A Republic, If You Can Keep it: Constitutional Politics and Public Policy

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Prentice Hall, 2000 - Political Science - 482 pages
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Helping readers understand the relevance of constitutional politics to their everyday lives, this probing study highlights the seemingly permanent and significant connection between constitutional principles, the way they are exploited by politicians, and how they shape the character of public policy. Presents an orderly, congruous study, linking policy processes and results to an institutional and political framework familiar to most readers from earlier studies in American government. Discusses how government institutions and ideas created or inspired by the Constitution have a distinct impact on both policy processes and policy results; how political forces often exploit the Constitution and its structural, ideological, and political byproducts to influence public policy; and how the manipulation of this form of “constitutional politics° has shed a destructive light on contemporary politics and government. Covers such recent events as the Clinton impeachment and trial, the impact of special prosecutors on the strength and behavior of policy institutions, and how the rush to redefine and expand the meaning of constitutional rights impacts policy processes and outputs negatively. For those in public policy, public administration, or government, or for anyone interested in how the Constitution has affected the American governmental structure and policymaking.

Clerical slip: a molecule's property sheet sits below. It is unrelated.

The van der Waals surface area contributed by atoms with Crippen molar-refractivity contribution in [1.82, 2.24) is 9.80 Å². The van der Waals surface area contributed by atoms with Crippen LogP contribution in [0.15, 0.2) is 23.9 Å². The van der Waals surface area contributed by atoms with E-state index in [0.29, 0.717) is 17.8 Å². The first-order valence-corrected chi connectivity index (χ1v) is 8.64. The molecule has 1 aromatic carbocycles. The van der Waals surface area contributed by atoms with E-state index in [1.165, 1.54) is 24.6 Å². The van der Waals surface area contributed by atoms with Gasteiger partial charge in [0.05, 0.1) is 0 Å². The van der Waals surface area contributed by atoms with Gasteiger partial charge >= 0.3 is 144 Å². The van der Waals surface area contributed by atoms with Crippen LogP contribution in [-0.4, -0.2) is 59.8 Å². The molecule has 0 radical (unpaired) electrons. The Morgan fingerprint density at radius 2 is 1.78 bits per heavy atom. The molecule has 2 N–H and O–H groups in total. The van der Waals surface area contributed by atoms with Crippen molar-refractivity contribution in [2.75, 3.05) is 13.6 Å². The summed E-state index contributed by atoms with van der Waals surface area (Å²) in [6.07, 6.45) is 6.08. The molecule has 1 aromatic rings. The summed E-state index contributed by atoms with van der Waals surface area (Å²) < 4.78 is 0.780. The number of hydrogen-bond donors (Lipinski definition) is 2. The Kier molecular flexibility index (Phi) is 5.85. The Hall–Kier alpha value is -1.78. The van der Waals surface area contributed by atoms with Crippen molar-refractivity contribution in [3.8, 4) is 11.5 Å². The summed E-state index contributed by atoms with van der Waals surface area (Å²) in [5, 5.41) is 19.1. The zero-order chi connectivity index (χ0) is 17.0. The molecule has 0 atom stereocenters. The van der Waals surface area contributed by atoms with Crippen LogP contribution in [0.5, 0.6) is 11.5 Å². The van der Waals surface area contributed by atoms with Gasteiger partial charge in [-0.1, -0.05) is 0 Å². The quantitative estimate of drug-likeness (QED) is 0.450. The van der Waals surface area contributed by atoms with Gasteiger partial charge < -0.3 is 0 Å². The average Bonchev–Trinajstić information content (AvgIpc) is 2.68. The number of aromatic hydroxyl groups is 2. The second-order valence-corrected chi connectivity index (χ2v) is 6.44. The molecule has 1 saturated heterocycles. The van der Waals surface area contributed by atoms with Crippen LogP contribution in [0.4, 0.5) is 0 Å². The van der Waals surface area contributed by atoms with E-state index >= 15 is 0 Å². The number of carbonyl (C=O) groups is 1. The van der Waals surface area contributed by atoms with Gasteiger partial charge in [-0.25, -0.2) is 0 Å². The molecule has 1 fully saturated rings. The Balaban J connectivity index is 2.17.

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The Venerable Constitution
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